Wintonick

Peter Wintonick, documentary director, producer and Agora advocate. [Main Street.]

Line

Wait list. [Yarrow I, Yarrow Hotel, Park Avenue.]

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Sundance on Ice (day six)

Night ski


Night skiing. [Above Park Avenue, across from Albertson's, Park City.]

Pepsi

Filmmakers’ Lodge. [Main Street.]

Wireless internet

Filmmakers’ Lodge. [Main Street.]

Event parkingEvent parking. [Park Avenue.]

Marker

Highlightering.

Main

Main Street, dusk.

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Sundance wifi follies…

More photos, reviews and some video, soon, if there’s a cup of wifi to be found anywhere on the side of this mountain…

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Old media sends another suicide note # 117: LA Times

tinycricket.gifDoes anyone copyedit these ledes or are there editors who despise columnist Jay A. Fernandez? “You can’t throw a skim latte in L.A. without hitting a writer who has a screenplay that’s been stuck in the system since grunge was breaking.” What the fuck is this guy talking about?

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Heath Ledger singing: 10 Things I Hate About You

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Sundance on Ice (day five)

The gloves of Park City


“The Gloves Of Park City.” part 1. [Main Street.]

Snow

Snow day.

Shuttle: enter stage left

Enter stage left: the shuttle. [Park Avenue, across from Albertson's.]

Baghead promo

Promo piece for Baghead. [Festival headquarters.]

Entrance

Entrance. [Egyptian Theater, Main Street.]


Wait list

Wait list. [Egyptian Theatre, Main Street.]

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Cricketing: David Sterritt tosses a manifesto at Kent Jones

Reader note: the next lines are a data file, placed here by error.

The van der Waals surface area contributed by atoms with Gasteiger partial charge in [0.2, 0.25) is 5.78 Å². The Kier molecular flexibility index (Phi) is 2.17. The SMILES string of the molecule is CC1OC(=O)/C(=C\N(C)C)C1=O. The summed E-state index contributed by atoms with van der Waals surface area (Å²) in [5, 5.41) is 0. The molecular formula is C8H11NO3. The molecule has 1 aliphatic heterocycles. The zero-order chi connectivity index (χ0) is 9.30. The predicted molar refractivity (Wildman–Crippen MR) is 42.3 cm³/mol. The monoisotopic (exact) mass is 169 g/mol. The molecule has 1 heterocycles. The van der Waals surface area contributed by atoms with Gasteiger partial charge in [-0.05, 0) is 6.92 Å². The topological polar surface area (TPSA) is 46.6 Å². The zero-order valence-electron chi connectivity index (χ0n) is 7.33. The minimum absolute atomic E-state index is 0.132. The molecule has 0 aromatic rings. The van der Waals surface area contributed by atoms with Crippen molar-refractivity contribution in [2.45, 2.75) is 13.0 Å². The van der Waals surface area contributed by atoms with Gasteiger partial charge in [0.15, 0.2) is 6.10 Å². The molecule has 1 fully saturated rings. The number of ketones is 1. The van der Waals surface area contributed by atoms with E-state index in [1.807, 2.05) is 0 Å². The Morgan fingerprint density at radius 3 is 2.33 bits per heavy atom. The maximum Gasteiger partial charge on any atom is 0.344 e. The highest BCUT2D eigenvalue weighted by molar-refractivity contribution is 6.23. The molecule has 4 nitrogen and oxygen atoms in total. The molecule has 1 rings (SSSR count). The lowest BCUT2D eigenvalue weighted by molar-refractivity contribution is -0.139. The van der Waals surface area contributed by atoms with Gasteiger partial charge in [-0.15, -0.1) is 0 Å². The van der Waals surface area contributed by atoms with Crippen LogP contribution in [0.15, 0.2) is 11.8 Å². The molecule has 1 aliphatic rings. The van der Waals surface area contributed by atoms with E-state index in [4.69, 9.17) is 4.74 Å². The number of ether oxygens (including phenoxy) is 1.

Reviewing Kent Jones‘ “Physical Evidence: Selected Film Criticism” at PopMatters, fellow cricket (and admitted colleague and drinking pal of Jones) David Sterritt offers a modest manifesto at the end: “Given [Jones'] gift for perceptive film-critical thought, I wish Jones would now address himself to a problem that few critics (including me) have tackled with the care, energy, and resourcefulness that it demands: the predisposition of nearly all film critics to approach their subject(s) in terms that value the emotional over the intellectual and the descriptive over the intuitive. Good movies touch our feelings, of course, but that isn’t the only thing that makes them good; and while Jones knows this—hence tinycricket.gifhis high praise for masters of film-thought like Hou Hsiao-hsien and Abbas Kiarostami, for instance—he too falls into the commonplace pattern of privileging the feelings that good films give him, and signaling his reactions in telegraphic ways that won’t mean much to people who aren’t equally familiar with the film or filmmaker in question.” He continues: “What’s needed today is a new paradigm of readily accessible yet rigorously thoughtful prose combining theoretical analysis with intuitive ideas about cinema and the aesthetic world it creates. Jones is one of the few writers who might actually be able to work out an innovative model along these lines. Start down the road, Kent, and you’ll be surprised how many will join you on the path.”

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Wajda on Katyń's Oscan nom